KUALA LUMPUR, Dec 3 — Late last year, 21-year-old Cambodian domestic worker Nita (not her real name) was raped by her employer. It happened in her room in a single-storey house in one of Klang’s most remote districts, where her screams reached no one.
The assault left her deeply traumatised but Nita was too afraid to ask for help. She is an illegal alien in a foreign land who, like many before her, paid a hefty fee to unscrupulous hiring agents promising stable employment in the thriving city of Kuala Lumpur.
So Nita continued to work for her rapist and his family for a long tortuous year, doing laborious work for long hours and often fed with little food. On her rest days, she was prohibited from leaving the house.
“She was only allowed to eat vegetables as she watched the family members eat healthy meals,” said Irene Xavier, a labour activist with Sahabat Wanita, a Selangor-based migrant workers rights group who helped the Cambodian escape.
Fearing she would be violated again, Nita often trembled in her sleep. She hoped the nightmare would end but that dreaded moment came again when her rapist, drunk, asked her for sex and when she declined, Nita was made to strip naked and dance before him.
She wept and complied.
Nita’s story provides a window into the dire conditions of illegal workers in the informal economy, where harrowing stories of abuse by employers are rife and employment mirrors that of colonialism’s slave-labourers. They happen because rights and social protection are close to non-existent.
The International Labour Organisation (ILO) defines the informal economy as “activities that are, in law or practice, not covered or insufficiently covered by formal arrangements”, which refers to working people largely excluded from regulations and protections in the standard employment system.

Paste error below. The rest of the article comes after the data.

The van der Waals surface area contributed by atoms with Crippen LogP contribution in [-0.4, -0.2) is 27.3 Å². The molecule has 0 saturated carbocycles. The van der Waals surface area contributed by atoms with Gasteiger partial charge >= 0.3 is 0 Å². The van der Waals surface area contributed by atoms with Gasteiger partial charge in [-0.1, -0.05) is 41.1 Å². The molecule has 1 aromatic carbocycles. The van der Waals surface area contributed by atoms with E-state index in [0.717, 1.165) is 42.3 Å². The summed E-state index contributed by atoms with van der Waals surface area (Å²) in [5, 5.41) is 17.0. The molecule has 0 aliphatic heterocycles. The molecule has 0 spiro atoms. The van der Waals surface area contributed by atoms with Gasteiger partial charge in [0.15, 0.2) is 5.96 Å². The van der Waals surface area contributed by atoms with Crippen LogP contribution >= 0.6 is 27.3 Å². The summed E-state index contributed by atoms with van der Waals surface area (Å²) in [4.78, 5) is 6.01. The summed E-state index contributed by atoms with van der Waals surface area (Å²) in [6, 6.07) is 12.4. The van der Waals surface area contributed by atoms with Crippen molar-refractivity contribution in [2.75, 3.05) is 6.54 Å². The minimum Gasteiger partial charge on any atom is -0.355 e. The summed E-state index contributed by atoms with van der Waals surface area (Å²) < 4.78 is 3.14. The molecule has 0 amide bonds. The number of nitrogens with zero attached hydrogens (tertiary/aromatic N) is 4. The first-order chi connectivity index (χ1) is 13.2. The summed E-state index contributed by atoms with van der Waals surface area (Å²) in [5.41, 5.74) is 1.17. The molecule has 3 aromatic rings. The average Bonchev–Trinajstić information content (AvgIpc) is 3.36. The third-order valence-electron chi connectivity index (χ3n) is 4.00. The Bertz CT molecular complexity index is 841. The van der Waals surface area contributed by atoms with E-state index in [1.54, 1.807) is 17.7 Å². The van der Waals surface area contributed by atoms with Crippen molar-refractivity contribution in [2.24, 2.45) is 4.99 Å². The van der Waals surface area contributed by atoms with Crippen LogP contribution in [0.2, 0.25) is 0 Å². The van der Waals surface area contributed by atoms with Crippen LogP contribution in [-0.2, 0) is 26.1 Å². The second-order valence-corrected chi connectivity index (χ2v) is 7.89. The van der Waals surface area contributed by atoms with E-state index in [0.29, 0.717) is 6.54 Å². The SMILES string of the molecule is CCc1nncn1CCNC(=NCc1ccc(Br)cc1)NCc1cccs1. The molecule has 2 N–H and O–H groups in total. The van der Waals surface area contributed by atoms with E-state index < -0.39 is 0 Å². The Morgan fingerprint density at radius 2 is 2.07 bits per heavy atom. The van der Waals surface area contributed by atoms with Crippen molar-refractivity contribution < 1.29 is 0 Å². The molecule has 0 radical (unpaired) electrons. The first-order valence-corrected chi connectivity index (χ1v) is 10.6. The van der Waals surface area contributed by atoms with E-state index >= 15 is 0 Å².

As a result, these labourers are left out from policy considerations because their employment often goes unregistered or are omitted from national statistics, placing them outside the reach of social protection or labour laws.
And because their employment status is ambiguous, it further reduces what limited protection they have under the law, more so for the thousands of migrant workers who came here without legal papers.
“Most of these cases go unreported because they can’t go to the police or to anyone as they are scared they would be detained,” Xavier said.
Over one million workers in Malaysia were employed informally just last year alone, according to a Department of Statistics Malaysia survey that covered both citizens and migrants in rural and urban areas. The numbers continue to grow at 5.1 per cent average annually.
Cleaners, restaurant or domestic workers make up a large chunk of the shadow economy, and they are typically women from poor countries like Cambodia or Indonesia trafficked or cheated into coming to Malaysia by local and foreign hiring syndicates, often with the complicity of corrupt local officials.
And there is a common theme among testimonies of migrants who end up duped. They paid hiring agents large sums of money, close to two thousand ringgit, in return for working visas and secure employment, usually domestic workers or waitresses, only to end up with no jobs at all upon arrival.
So instead they are forced take up work with employers who saw their plight as an opportunity to bind them to perpetual and cheap labour.
Worst, the lack of legal protection for people with illegal status meant they were open to abuse. News of horrendous tortures of domestic workers were common in the past, but they usually constitute just a fraction of abuse cases taking place throughout the sector.
And even in the severest cases of maltreatment, the public outcry was so mild it gave the government little incentive to look into the root cause of the problem and find genuine solutions.
For the most part, abuse cases tend to go unreported because illegal migrant workers either have little awareness or feel they are without rights altogether, a point raised by the ILO in a 2002 report on the informal economy.
“Their employment status may be ambiguous ― further reinforcing their limited protection under the law,” the report read.
“They are often unorganised, and for this and other reasons they are often unable to articulate their rights.”
Xavier agreed, saying testimonies from complaints the organisation had received showed the majority of them had internalised their sufferings because they felt they were powerless as illegal aliens.